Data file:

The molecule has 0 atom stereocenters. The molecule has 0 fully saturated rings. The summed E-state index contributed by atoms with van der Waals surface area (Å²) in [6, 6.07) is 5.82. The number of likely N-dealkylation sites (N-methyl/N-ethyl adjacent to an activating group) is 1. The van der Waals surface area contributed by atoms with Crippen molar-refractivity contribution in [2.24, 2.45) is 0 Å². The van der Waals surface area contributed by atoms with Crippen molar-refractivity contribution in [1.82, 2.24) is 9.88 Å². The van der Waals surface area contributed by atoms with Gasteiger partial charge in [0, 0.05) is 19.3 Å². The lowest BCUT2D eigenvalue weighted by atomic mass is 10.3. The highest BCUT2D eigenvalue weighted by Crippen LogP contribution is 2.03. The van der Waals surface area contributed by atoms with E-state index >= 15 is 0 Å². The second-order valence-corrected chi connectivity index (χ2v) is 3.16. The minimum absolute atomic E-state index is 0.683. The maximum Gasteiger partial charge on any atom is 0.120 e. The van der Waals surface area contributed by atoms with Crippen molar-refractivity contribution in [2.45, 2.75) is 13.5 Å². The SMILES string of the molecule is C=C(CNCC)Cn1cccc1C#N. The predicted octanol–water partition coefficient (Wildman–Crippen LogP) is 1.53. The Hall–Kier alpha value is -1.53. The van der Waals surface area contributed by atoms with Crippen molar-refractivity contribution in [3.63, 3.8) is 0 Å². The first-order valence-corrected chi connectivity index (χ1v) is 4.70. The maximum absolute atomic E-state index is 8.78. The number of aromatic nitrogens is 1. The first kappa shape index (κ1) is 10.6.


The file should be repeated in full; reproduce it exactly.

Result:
The molecule has 0 atom stereocenters. The molecule has 0 fully saturated rings. The summed E-state index contributed by atoms with van der Waals surface area (Å²) in [6, 6.07) is 5.82. The number of likely N-dealkylation sites (N-methyl/N-ethyl adjacent to an activating group) is 1. The van der Waals surface area contributed by atoms with Crippen molar-refractivity contribution in [2.24, 2.45) is 0 Å². The van der Waals surface area contributed by atoms with Crippen molar-refractivity contribution in [1.82, 2.24) is 9.88 Å². The van der Waals surface area contributed by atoms with Gasteiger partial charge in [0, 0.05) is 19.3 Å². The lowest BCUT2D eigenvalue weighted by atomic mass is 10.3. The highest BCUT2D eigenvalue weighted by Crippen LogP contribution is 2.03. The van der Waals surface area contributed by atoms with E-state index >= 15 is 0 Å². The second-order valence-corrected chi connectivity index (χ2v) is 3.16. The minimum absolute atomic E-state index is 0.683. The maximum Gasteiger partial charge on any atom is 0.120 e. The van der Waals surface area contributed by atoms with Crippen molar-refractivity contribution in [2.45, 2.75) is 13.5 Å². The SMILES string of the molecule is C=C(CNCC)Cn1cccc1C#N. The predicted octanol–water partition coefficient (Wildman–Crippen LogP) is 1.53. The Hall–Kier alpha value is -1.53. The van der Waals surface area contributed by atoms with Crippen molar-refractivity contribution in [3.63, 3.8) is 0 Å². The first-order valence-corrected chi connectivity index (χ1v) is 4.70. The maximum absolute atomic E-state index is 8.78. The number of aromatic nitrogens is 1. The first kappa shape index (κ1) is 10.6.